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High-Frequency Amplification and Sound Quality in Listeners with Normal through Moderate Hearing Loss.
Journal of Speech Language and Hearing Research (2008)
  • Todd A. Ricketts, Vanderbilt University
  • Andrew B. Dittberner, Great Nordic Research Group
  • Earl E. Johnson, Vanderbilt University
Purpose: One factor that has been shown to greatly affect sound quality is audible bandwidth. Provision of gain for frequencies above 4–6 kHz has not generally been supported for groups of hearing aid wearers. The purpose of this study was to determine if preference for bandwidth extension in hearing aid processed sounds was related to the magnitude of hearing loss in individual listeners.

Method: Ten participants with normal hearing and 20 participants with mild-to-moderate hearing loss completed the study. Signals were processed using hearing aid–style compression algorithms and filtered using two cutoff frequencies, 5.5 and 9 kHz, which were selected to represent bandwidths that are achievable in modern hearing aids. Round-robin paired comparisons based on the criteria of preferred sound quality were made for 2 different monaurally presented brief sound segments, including music and a movie.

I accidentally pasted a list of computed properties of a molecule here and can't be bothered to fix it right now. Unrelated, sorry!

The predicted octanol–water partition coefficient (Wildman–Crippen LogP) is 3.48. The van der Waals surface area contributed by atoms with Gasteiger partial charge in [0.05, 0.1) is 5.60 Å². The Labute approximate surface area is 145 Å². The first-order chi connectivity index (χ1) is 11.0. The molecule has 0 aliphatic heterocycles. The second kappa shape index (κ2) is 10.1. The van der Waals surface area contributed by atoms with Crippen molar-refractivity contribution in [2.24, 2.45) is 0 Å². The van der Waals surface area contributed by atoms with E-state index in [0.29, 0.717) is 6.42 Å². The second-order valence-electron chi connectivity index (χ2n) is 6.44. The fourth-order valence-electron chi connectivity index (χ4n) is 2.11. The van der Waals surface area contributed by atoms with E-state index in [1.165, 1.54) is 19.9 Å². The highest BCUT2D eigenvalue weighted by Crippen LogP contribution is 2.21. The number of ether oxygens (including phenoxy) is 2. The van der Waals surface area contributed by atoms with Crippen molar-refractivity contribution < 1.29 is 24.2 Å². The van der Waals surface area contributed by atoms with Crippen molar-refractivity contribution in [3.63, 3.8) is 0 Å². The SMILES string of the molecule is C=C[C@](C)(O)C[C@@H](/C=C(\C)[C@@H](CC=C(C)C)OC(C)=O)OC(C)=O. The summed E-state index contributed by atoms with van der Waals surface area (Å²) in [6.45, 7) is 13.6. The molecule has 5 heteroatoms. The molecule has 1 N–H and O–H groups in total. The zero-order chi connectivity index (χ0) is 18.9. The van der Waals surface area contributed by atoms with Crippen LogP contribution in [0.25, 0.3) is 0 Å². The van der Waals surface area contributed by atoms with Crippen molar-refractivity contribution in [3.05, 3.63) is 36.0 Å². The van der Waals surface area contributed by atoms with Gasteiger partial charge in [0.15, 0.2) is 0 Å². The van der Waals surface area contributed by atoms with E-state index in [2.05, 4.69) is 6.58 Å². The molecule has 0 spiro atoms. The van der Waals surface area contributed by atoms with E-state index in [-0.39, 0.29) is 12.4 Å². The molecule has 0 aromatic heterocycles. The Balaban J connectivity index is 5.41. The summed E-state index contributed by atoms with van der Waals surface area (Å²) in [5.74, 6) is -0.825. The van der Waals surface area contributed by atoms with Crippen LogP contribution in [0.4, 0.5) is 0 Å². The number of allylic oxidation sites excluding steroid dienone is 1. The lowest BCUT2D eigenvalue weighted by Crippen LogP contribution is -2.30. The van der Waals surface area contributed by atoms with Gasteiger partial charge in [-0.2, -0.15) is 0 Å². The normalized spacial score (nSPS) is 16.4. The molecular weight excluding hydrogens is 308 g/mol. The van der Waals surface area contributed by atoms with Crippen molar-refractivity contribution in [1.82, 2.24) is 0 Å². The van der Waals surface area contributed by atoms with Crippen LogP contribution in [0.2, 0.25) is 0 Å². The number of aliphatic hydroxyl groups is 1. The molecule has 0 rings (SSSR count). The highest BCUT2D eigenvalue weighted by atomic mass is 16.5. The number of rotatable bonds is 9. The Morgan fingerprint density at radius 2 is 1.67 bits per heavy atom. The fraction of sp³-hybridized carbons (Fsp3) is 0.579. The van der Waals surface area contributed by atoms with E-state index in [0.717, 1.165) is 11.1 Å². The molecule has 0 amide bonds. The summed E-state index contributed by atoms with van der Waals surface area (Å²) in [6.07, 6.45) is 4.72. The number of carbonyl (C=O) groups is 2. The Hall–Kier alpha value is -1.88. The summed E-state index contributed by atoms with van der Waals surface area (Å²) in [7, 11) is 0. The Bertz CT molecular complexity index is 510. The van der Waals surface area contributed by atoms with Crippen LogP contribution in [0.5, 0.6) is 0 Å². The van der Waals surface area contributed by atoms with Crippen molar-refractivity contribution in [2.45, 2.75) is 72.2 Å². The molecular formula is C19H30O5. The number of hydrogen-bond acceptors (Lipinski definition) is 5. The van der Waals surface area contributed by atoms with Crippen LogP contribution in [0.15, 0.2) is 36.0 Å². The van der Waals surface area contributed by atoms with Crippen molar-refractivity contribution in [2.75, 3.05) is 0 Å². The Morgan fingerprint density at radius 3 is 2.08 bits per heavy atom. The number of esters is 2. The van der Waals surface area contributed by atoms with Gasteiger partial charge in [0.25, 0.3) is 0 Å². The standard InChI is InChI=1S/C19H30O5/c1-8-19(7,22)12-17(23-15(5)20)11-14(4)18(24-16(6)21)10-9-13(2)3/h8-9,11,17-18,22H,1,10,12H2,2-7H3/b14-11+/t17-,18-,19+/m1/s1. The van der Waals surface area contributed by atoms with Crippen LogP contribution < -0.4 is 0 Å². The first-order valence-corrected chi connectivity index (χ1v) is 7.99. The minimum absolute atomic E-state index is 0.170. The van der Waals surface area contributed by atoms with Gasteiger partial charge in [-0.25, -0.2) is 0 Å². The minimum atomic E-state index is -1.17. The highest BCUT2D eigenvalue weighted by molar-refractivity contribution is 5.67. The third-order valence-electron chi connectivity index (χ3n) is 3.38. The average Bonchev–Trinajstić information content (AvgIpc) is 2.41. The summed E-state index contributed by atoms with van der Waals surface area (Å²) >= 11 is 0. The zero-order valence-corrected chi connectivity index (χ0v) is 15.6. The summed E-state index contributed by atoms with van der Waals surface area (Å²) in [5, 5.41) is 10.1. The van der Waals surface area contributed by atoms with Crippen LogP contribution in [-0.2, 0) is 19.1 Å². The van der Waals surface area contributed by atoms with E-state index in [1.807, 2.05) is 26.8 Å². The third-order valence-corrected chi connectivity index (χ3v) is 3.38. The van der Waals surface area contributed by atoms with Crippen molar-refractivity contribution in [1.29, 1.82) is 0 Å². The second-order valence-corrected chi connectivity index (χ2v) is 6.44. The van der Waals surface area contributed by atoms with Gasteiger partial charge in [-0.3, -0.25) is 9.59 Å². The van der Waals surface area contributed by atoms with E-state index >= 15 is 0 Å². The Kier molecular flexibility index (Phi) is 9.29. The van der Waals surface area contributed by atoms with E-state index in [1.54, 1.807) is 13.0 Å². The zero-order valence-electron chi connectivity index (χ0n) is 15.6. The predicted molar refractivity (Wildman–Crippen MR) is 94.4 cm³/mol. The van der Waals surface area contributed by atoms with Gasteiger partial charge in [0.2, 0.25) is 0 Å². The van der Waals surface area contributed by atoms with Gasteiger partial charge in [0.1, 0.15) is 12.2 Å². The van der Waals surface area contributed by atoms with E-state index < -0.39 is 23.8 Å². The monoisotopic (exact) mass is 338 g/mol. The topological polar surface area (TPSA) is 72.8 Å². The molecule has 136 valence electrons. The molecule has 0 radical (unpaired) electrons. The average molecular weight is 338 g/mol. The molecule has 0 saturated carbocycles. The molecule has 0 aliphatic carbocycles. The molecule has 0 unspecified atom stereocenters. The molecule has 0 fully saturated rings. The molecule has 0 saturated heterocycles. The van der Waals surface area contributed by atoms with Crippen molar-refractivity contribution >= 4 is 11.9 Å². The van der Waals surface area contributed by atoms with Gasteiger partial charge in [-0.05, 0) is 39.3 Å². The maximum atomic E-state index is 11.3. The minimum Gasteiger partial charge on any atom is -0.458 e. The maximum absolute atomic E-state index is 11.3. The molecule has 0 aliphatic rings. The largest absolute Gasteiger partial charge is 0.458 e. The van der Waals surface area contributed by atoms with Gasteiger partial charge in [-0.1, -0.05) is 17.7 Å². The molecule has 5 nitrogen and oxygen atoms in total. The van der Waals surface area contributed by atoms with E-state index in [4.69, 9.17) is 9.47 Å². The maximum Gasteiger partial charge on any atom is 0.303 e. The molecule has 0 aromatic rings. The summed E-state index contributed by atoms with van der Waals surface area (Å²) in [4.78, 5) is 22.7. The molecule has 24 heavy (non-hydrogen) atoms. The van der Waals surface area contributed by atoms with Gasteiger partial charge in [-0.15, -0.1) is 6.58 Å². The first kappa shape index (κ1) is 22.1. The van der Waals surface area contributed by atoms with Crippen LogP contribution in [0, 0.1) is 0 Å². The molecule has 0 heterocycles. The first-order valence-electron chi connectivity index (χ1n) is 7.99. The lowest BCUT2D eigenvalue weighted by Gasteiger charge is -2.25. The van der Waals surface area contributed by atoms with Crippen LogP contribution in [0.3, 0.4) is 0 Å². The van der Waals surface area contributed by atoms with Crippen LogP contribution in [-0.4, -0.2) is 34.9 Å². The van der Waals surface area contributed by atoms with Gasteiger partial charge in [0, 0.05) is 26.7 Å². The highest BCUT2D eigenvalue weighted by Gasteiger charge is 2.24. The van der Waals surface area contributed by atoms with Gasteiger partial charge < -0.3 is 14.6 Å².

Results: Results revealed that preference for either the wider or narrower bandwidth (9- or 5.5-kHz cutoff frequency, respectively) was correlated with the slope of hearing loss from 4 to 12 kHz, with steep threshold slopes associated with preference for narrower bandwidths.

Conclusion: Consistent preference for wider bandwidth is present in some listeners with mild-to-moderate hearing loss.
  • hearing loss,
  • high-frequency amplification,
  • hearing research,
  • audiology
Publication Date
February 1, 2008
Citation Information
Todd A. Ricketts, Andrew B. Dittberner and Earl E. Johnson. "High-Frequency Amplification and Sound Quality in Listeners with Normal through Moderate Hearing Loss." Journal of Speech Language and Hearing Research Vol. 51 Iss. 1 (2008) p. 160 - 172 ISSN: 1558-9102
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